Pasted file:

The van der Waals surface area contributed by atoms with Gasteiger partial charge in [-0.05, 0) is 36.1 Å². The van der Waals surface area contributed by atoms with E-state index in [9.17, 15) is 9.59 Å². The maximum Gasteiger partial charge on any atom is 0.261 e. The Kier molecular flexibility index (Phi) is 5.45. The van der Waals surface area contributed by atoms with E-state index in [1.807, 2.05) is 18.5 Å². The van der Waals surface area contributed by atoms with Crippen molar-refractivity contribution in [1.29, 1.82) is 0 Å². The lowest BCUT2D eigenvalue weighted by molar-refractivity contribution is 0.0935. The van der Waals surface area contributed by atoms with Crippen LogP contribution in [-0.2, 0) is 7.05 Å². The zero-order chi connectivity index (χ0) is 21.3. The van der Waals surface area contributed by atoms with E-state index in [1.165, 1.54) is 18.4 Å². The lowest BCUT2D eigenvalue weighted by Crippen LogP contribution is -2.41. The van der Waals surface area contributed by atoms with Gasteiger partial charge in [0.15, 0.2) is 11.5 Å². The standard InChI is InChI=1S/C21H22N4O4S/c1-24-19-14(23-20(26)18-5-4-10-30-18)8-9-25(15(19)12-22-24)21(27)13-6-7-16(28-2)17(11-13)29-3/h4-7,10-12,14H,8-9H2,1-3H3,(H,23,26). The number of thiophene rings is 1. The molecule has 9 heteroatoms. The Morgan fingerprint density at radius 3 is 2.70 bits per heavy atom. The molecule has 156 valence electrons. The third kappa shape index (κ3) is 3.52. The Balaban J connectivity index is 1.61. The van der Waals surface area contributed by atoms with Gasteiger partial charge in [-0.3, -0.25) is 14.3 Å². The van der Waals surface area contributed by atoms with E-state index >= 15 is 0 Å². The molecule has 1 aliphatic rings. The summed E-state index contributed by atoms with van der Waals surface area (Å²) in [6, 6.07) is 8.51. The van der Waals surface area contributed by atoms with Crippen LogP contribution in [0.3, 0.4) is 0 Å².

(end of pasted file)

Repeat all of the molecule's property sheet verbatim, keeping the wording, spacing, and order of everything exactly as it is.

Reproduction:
The van der Waals surface area contributed by atoms with Gasteiger partial charge in [-0.05, 0) is 36.1 Å². The van der Waals surface area contributed by atoms with E-state index in [9.17, 15) is 9.59 Å². The maximum Gasteiger partial charge on any atom is 0.261 e. The Kier molecular flexibility index (Phi) is 5.45. The van der Waals surface area contributed by atoms with E-state index in [1.807, 2.05) is 18.5 Å². The van der Waals surface area contributed by atoms with Crippen molar-refractivity contribution in [1.29, 1.82) is 0 Å². The lowest BCUT2D eigenvalue weighted by molar-refractivity contribution is 0.0935. The van der Waals surface area contributed by atoms with Crippen LogP contribution in [-0.2, 0) is 7.05 Å². The zero-order chi connectivity index (χ0) is 21.3. The van der Waals surface area contributed by atoms with E-state index in [1.165, 1.54) is 18.4 Å². The lowest BCUT2D eigenvalue weighted by Crippen LogP contribution is -2.41. The van der Waals surface area contributed by atoms with Gasteiger partial charge in [0.15, 0.2) is 11.5 Å². The standard InChI is InChI=1S/C21H22N4O4S/c1-24-19-14(23-20(26)18-5-4-10-30-18)8-9-25(15(19)12-22-24)21(27)13-6-7-16(28-2)17(11-13)29-3/h4-7,10-12,14H,8-9H2,1-3H3,(H,23,26). The number of thiophene rings is 1. The molecule has 9 heteroatoms. The Morgan fingerprint density at radius 3 is 2.70 bits per heavy atom. The molecule has 156 valence electrons. The third kappa shape index (κ3) is 3.52. The Balaban J connectivity index is 1.61. The van der Waals surface area contributed by atoms with Gasteiger partial charge in [-0.3, -0.25) is 14.3 Å². The van der Waals surface area contributed by atoms with E-state index >= 15 is 0 Å². The molecule has 1 aliphatic rings. The summed E-state index contributed by atoms with van der Waals surface area (Å²) in [6, 6.07) is 8.51. The van der Waals surface area contributed by atoms with Crippen LogP contribution in [0.3, 0.4) is 0 Å².